America has seen many twists and turns in the impeachment investigation of Donald J. Trump. Americans have witnessed credible career officials and political appointees corroborate the original “whistleblower” charges that President Trump tried to exploit Ukraine for his own political purposes. They have seen the Republican party, on the whole, shamelessly defend the POTUS using any sliver of anything as something to cling to while defending him. A new New York Times report threatens to force GOP defenders of Trump in both the House and the Senate to either give in to some Democratic demands or be forced to essentially endorse a cover-up.
From the report:
Opposition to the order from his top national security advisers was more intense than previously known. In late August, Defense Secretary Mark T. Esper joined Secretary of State Mike Pompeo and John R. Bolton, the national security adviser at the time, for a previously undisclosed Oval Office meeting with the president where they tried but failed to convince him that releasing the aid was in interests of the United States.
By late summer, top lawyers at the Office of Management and Budget who had spoken to lawyers at the White House and the Justice Department in the weeks beforehand, were developing an argument – not previously divulged publicly – that Mr. Trump’s role as commander in chief would simply allow him to override Congress on the issue.
And [acting White House Chief of Staff Mick] Mulvaney is shown to have been deeply involved as a key conduit for transmitting Mr. Trump’s demands for the freeze across the administration.
Rachel Maddow’s blog highlights why these details could put GOP Senators, even Mitch McConnell, in a very uncomfortable position:
These are no small details. The Times’ report … paints an exceedingly damning portrait of a White House operation that began hatching Trump’s Ukraine scheme as early as June, with Mulvaney emailing an aide, Robert Blair, asking “whether we can hold [military aid] back” from Ukraine, despite congressional approval.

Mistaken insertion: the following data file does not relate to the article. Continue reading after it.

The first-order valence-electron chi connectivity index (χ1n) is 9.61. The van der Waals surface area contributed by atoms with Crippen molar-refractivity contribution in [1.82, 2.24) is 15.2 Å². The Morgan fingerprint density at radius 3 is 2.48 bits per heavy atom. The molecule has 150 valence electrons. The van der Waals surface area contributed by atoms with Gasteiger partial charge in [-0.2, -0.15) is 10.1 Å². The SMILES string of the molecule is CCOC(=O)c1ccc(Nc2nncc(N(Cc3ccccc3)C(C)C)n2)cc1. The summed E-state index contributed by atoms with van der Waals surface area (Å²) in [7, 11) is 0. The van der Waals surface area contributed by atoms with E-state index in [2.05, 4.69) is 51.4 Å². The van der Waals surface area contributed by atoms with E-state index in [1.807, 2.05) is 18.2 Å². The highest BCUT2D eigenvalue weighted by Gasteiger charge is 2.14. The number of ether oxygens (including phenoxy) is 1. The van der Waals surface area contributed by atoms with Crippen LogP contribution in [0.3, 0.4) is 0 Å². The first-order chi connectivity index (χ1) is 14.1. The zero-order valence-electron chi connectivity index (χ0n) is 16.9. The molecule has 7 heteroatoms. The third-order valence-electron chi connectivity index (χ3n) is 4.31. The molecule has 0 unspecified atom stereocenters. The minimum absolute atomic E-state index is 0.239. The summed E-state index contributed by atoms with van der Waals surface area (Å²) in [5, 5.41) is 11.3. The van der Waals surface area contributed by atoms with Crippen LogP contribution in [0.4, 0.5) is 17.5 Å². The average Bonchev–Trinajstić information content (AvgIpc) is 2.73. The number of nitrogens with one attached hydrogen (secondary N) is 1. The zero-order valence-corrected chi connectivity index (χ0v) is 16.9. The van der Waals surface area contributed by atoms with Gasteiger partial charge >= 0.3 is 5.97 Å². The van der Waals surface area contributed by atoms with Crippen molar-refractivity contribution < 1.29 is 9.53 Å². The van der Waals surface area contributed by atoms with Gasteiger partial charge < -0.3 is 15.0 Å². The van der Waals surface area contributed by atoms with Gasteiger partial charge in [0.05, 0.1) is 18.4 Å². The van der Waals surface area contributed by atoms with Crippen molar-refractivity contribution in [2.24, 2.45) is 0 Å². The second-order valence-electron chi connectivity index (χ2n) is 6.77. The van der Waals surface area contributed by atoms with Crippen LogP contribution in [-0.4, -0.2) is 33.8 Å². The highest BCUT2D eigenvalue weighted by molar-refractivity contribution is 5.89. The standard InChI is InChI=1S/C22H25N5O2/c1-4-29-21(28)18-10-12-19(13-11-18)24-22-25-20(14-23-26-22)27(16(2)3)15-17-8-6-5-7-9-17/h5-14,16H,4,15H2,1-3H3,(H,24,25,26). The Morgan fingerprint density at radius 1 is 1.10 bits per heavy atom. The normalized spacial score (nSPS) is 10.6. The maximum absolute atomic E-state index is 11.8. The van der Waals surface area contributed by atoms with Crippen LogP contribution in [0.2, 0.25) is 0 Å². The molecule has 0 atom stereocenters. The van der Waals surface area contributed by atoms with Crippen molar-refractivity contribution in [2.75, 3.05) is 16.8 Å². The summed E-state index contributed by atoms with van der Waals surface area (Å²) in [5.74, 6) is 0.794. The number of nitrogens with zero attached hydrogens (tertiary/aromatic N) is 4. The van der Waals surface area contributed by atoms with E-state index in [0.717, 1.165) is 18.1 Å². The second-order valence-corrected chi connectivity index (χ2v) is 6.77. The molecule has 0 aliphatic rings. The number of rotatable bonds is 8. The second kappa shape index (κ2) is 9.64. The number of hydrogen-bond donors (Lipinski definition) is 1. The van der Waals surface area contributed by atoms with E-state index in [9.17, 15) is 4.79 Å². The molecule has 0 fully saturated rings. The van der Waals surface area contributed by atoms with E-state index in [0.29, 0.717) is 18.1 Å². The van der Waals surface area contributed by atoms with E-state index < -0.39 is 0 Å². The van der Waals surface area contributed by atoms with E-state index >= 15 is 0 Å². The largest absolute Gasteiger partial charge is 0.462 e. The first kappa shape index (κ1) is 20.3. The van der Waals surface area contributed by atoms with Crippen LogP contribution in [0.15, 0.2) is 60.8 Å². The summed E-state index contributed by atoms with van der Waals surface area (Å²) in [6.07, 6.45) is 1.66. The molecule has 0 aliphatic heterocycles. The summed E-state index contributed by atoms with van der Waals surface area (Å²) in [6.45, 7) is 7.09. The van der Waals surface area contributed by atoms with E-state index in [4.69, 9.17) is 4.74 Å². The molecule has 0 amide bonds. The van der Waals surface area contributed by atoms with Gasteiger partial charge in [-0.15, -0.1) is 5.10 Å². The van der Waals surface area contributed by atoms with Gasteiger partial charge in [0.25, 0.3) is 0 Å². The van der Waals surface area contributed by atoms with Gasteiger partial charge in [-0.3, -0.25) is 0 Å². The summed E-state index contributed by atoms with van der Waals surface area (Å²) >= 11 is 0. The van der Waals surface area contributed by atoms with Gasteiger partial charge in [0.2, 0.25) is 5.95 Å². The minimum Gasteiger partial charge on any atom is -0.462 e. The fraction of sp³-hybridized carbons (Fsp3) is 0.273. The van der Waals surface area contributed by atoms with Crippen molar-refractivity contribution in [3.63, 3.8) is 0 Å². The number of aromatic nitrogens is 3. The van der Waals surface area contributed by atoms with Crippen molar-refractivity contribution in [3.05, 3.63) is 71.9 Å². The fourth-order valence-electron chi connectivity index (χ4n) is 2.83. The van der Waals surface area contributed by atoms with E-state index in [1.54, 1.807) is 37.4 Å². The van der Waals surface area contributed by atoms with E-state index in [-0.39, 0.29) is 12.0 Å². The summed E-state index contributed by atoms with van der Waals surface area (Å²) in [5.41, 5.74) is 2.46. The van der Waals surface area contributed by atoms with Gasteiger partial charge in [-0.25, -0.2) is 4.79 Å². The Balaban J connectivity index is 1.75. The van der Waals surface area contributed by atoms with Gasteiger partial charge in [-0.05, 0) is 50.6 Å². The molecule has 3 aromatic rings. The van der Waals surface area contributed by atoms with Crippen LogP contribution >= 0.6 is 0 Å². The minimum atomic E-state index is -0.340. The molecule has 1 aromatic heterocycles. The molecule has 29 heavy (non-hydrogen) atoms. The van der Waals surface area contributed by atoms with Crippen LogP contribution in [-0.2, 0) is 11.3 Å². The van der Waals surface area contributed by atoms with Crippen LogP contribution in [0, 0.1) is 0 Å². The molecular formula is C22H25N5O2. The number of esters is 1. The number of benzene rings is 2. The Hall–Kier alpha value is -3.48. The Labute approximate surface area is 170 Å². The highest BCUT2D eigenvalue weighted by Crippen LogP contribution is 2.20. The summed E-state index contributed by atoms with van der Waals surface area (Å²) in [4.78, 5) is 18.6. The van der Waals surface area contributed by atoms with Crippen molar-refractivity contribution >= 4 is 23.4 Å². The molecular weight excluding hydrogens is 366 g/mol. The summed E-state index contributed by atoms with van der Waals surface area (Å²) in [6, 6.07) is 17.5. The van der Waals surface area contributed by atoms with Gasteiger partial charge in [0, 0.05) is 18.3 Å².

In the months that followed, top members of Team Trump directly urged the president to follow a more responsible course, only to find Trump ignoring their pleas. It led some in the White House Office of Management and Budget (OMB) to make absurd assertions about the sweeping powers of presidential whims.
The article specifically referenced a pointed email from Elaine McCusker, the Pentagon’s top budget official, to Michael Duffey, a political appointee at OMB who was directly involved in executing Trump’s scheme. “You can’t be serious,” McCusker wrote on Sept. 10, after learning of Trump’s plan. “I am speechless.”
Why does all this matter? Here’s why …
Democrats have been negotiating with the GOP leadership in the Senate on trial rules. Republicans have been trying to eliminate the possibility of any new witnesses appearing that might bolster the case against Trump. The Democrats have asked for specific Trump staffers like Mick Mulvaney, John Bolton, and Robert Blair.
These new revelations in the report make it almost impossible for McConnell and the GOP to deny seeking their testimony. And fortunately for Democrats, they will not need all the Senators to turn their back on Trump – just four.
So far, no Senate Republicans have publicly endorsed hearing from these specific witnesses. Although Sen. Lisa Murkowski (R-Alaska) has said she’s “disturbed” by Senate Majority Leader Mitch McConnell’s (R-Ky.) plan to keep the Senate GOP in “total coordination” with the White House during the impeachment proceedings, and Sen. Susan Collins (R-Maine) added this week that McConnell’s comments were “inappropriate.”
Collins was also quoted as saying that she’s “open” to hearing from witnesses, though the senator went on to tell Maine Public Radio, “I think it’s premature to decide who should be called until we see the evidence that is presented and get the answers to the questions that we senators can submit through the Chief Justice to both sides.”